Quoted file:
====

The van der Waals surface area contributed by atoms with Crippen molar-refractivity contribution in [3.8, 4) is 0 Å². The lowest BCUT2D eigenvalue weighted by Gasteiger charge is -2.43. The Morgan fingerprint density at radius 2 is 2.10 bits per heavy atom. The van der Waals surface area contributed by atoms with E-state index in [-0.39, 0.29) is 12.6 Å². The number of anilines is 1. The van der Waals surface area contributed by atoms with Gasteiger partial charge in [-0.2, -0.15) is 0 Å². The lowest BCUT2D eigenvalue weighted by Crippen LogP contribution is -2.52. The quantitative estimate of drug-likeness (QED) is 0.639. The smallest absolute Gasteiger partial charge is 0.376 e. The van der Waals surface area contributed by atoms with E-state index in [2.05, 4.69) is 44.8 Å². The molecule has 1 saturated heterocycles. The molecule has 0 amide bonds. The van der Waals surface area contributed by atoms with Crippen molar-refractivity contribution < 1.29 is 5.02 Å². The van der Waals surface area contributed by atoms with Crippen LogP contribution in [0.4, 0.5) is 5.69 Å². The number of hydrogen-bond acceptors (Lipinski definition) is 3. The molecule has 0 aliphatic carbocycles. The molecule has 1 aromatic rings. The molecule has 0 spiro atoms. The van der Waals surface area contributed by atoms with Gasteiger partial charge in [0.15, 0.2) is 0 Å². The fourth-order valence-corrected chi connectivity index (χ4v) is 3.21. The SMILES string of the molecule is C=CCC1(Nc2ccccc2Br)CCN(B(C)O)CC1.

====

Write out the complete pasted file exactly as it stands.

The van der Waals surface area contributed by atoms with Crippen molar-refractivity contribution in [3.8, 4) is 0 Å². The lowest BCUT2D eigenvalue weighted by Gasteiger charge is -2.43. The Morgan fingerprint density at radius 2 is 2.10 bits per heavy atom. The van der Waals surface area contributed by atoms with E-state index in [-0.39, 0.29) is 12.6 Å². The number of anilines is 1. The van der Waals surface area contributed by atoms with Gasteiger partial charge in [-0.2, -0.15) is 0 Å². The lowest BCUT2D eigenvalue weighted by Crippen LogP contribution is -2.52. The quantitative estimate of drug-likeness (QED) is 0.639. The smallest absolute Gasteiger partial charge is 0.376 e. The van der Waals surface area contributed by atoms with E-state index in [2.05, 4.69) is 44.8 Å². The molecule has 1 saturated heterocycles. The molecule has 0 amide bonds. The van der Waals surface area contributed by atoms with Crippen molar-refractivity contribution < 1.29 is 5.02 Å². The van der Waals surface area contributed by atoms with Crippen LogP contribution in [0.4, 0.5) is 5.69 Å². The number of hydrogen-bond acceptors (Lipinski definition) is 3. The molecule has 0 aliphatic carbocycles. The molecule has 1 aromatic rings. The molecule has 0 spiro atoms. The van der Waals surface area contributed by atoms with Gasteiger partial charge in [0.15, 0.2) is 0 Å². The fourth-order valence-corrected chi connectivity index (χ4v) is 3.21. The SMILES string of the molecule is C=CCC1(Nc2ccccc2Br)CCN(B(C)O)CC1.